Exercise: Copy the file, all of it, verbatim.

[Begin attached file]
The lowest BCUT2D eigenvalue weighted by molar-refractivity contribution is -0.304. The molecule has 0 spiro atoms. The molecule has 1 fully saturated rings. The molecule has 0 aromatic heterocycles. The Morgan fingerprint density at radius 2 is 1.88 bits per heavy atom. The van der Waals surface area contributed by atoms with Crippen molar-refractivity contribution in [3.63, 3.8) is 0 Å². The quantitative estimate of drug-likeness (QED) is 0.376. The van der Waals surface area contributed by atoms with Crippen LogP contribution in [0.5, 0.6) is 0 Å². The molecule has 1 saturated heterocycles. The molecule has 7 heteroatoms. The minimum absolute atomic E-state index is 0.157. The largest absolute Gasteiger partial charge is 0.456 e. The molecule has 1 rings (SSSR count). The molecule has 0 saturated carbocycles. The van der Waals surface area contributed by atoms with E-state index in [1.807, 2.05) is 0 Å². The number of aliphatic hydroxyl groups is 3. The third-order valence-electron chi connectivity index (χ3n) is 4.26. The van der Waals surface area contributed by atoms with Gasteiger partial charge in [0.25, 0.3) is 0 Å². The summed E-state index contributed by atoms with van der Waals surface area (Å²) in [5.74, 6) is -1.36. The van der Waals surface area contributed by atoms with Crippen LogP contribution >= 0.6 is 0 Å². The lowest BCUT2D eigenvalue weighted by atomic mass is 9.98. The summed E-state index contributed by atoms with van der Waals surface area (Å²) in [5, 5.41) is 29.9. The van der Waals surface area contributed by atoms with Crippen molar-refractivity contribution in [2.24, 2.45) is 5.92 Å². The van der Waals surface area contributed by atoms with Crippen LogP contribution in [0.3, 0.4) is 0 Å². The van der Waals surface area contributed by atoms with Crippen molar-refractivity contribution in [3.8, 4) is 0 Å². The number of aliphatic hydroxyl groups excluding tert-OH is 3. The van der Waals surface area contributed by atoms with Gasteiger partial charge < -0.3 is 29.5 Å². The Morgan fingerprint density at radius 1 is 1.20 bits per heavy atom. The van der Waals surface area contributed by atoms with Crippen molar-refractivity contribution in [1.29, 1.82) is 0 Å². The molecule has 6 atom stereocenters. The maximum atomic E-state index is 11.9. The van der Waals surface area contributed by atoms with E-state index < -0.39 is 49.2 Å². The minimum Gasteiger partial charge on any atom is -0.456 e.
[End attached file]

The lowest BCUT2D eigenvalue weighted by molar-refractivity contribution is -0.304. The molecule has 0 spiro atoms. The molecule has 1 fully saturated rings. The molecule has 0 aromatic heterocycles. The Morgan fingerprint density at radius 2 is 1.88 bits per heavy atom. The van der Waals surface area contributed by atoms with Crippen molar-refractivity contribution in [3.63, 3.8) is 0 Å². The quantitative estimate of drug-likeness (QED) is 0.376. The van der Waals surface area contributed by atoms with Crippen LogP contribution in [0.5, 0.6) is 0 Å². The molecule has 1 saturated heterocycles. The molecule has 7 heteroatoms. The minimum absolute atomic E-state index is 0.157. The largest absolute Gasteiger partial charge is 0.456 e. The molecule has 1 rings (SSSR count). The molecule has 0 saturated carbocycles. The van der Waals surface area contributed by atoms with E-state index in [1.807, 2.05) is 0 Å². The number of aliphatic hydroxyl groups is 3. The third-order valence-electron chi connectivity index (χ3n) is 4.26. The van der Waals surface area contributed by atoms with Gasteiger partial charge in [0.25, 0.3) is 0 Å². The summed E-state index contributed by atoms with van der Waals surface area (Å²) in [5.74, 6) is -1.36. The van der Waals surface area contributed by atoms with Crippen LogP contribution >= 0.6 is 0 Å². The lowest BCUT2D eigenvalue weighted by atomic mass is 9.98. The summed E-state index contributed by atoms with van der Waals surface area (Å²) in [5, 5.41) is 29.9. The van der Waals surface area contributed by atoms with Crippen molar-refractivity contribution in [2.24, 2.45) is 5.92 Å². The van der Waals surface area contributed by atoms with Crippen LogP contribution in [0.3, 0.4) is 0 Å². The van der Waals surface area contributed by atoms with Crippen molar-refractivity contribution in [3.8, 4) is 0 Å². The number of aliphatic hydroxyl groups excluding tert-OH is 3. The van der Waals surface area contributed by atoms with Gasteiger partial charge < -0.3 is 29.5 Å². The Morgan fingerprint density at radius 1 is 1.20 bits per heavy atom. The van der Waals surface area contributed by atoms with Crippen molar-refractivity contribution in [1.29, 1.82) is 0 Å². The molecule has 6 atom stereocenters. The maximum atomic E-state index is 11.9. The van der Waals surface area contributed by atoms with E-state index < -0.39 is 49.2 Å². The minimum Gasteiger partial charge on any atom is -0.456 e.